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#bioPGH Blog: Joe-pye Weed
Aug 16

#bioPGH Blog: Joe-pye Weed

By Dr. Maria Wheeler-Dubas, Research and Science Education Outreach Manager

Biophilia NetworkA resource of Biophilia: Pittsburgh, #bioPGH is a weekly blog and social media series that aims to encourage both children and adults to reconnect with nature and enjoy what each of our distinctive seasons has to offer. 

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If you’ve ever walked into the Discovery Garden at Phipps during high summer, the sights and sounds are a sensory symphony. Water bubbles and spurts from a fountain, children’s laughter and footsteps create an energetic ambience, and pollinators buzz and hum around the colorful assortment of flowers that gloriously compete for our attention. And my eyes are often drawn to one of the tallest flowers in the garden—the joe-pye weed. With the tallest flower heads closing in on seven feet tall, the joe-pye weed is a feast for the eyes and attention. It’s buzzing with pollinator activity and the purple flowers are uniquely shaped, and the combined effect is that my eyes can’t stop taking in the scene. Interested in learning more about this native plant, plus its fascinating historical background? Let’s explore!

At Phipps, we have the spotted joe-pye weed (Eutrochium maculatum), but eastern North America is home a few species of joe-pye weed including E. purpureum, E. fistulosum, and some cultivated crosses that differ in traits such as shade or water tolerance, color, and height. This wildflower has risen in popularity in native gardening because it’s showy, attracts a wide variety of pollinators, and adds great height to a garden—plus it requires minimal maintenance and, importantly in Western Pennsylvania, it is even deer-resistant.

Joe-pye weed is a member of the Asteraceae family, along with asters, daisies, sunflowers, and coneflowers, among others. Most members of this plant family have what’s called a composite flower or a disk flower. Even though an individual daisy or sunflower might look like a single flower, they actually contain hundreds of disk florets and ray florets growing together in what’s called an inflorescence. If we zoom in on a joe-pye weed “flower” we can see it’s actually composed of dozens to hundreds of tiny individual flowers.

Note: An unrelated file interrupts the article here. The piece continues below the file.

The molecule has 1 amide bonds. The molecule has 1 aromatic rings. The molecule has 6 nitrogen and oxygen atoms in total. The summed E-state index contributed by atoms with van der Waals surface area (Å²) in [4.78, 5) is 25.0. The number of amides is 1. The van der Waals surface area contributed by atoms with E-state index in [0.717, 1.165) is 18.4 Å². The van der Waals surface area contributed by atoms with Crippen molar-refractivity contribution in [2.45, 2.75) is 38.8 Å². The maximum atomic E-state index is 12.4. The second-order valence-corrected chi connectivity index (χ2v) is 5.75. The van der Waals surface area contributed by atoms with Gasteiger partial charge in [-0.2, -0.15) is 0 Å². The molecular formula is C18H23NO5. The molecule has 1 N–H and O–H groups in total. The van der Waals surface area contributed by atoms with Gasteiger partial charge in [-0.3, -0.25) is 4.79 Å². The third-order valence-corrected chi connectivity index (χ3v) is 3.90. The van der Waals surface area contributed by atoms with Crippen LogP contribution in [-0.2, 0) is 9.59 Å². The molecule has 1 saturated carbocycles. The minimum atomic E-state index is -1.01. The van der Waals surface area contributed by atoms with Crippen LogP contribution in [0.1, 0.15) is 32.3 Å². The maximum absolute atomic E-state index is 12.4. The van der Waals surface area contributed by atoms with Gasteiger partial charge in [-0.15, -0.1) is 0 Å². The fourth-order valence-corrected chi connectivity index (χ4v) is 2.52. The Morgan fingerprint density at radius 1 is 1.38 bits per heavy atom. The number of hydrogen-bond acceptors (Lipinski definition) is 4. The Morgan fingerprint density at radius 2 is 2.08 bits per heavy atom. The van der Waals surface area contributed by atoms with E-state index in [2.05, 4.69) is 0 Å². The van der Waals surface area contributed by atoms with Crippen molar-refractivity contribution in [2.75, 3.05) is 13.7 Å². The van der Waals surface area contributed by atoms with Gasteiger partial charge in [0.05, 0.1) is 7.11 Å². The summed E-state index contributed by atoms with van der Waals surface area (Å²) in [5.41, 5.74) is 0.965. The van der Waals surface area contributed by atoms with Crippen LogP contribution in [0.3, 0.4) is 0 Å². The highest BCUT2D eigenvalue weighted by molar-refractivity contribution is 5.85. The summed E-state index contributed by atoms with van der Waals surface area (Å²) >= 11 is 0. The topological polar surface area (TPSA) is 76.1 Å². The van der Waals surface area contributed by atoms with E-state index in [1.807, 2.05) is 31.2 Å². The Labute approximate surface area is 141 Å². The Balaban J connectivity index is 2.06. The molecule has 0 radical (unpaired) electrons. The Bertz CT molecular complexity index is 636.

If you’re like me, you might have wondered about the name “joe-pye” weed. The name actually came from a New England legend of a Native American named Joe Pye (or Jopi, Japai, or Zhopai depending on who is telling the story). According to legend, he saved lives across Massachusetts in the late seventeenth century from dreaded typhoid fever with a concoction of his own, made from a tall purple flower that colonial immigrants were unfamiliar with—what we now call joe-pye weed. The few written accounts of Joe Pye contain a number of discrepancies, and few cite any sources beyond local story and legend. However, the handful of scholarly research projects that have tried to pin down the origins behind the name seems to point to a Mohican sachem and town selectman named Joseph Shauquethqueat, also known as Joseph Pye, born in Connecticut in 1722. Though there is no record to suggest he had particular training in herbal remedies, the Mohicans would have been knowledgeable about their local flora in general, and given that Shauquethqueat was well-known among the local white community for his role as a town selectman, it’s quite plausible that if he shared cultural knowledge about a given plant (like joe-pye weed), the settlers in his area would have named the plants in reference to him. And the name stuck.

So the next time you see this tall plant, enjoy the view and enjoy the namesake connection to the past!

Connecting to the Outdoors Tip: If you're in the Oakland area, there is joe-pye in the Sustainable Beds outside the front of Phipps and in the Discovery Garden. Besides the joe-pye weed, you'll see a delightful assortment of pollinators and flowers just in their high summer glory.

Continue the Conversation: Share your nature discoveries with our community by posting to Twitter and Instagram with hashtag #bioPGH, and R.S.V.P. to attend our next Biophilia: Pittsburgh meeting.

Photos Credits: Maria Wheeler-Dubas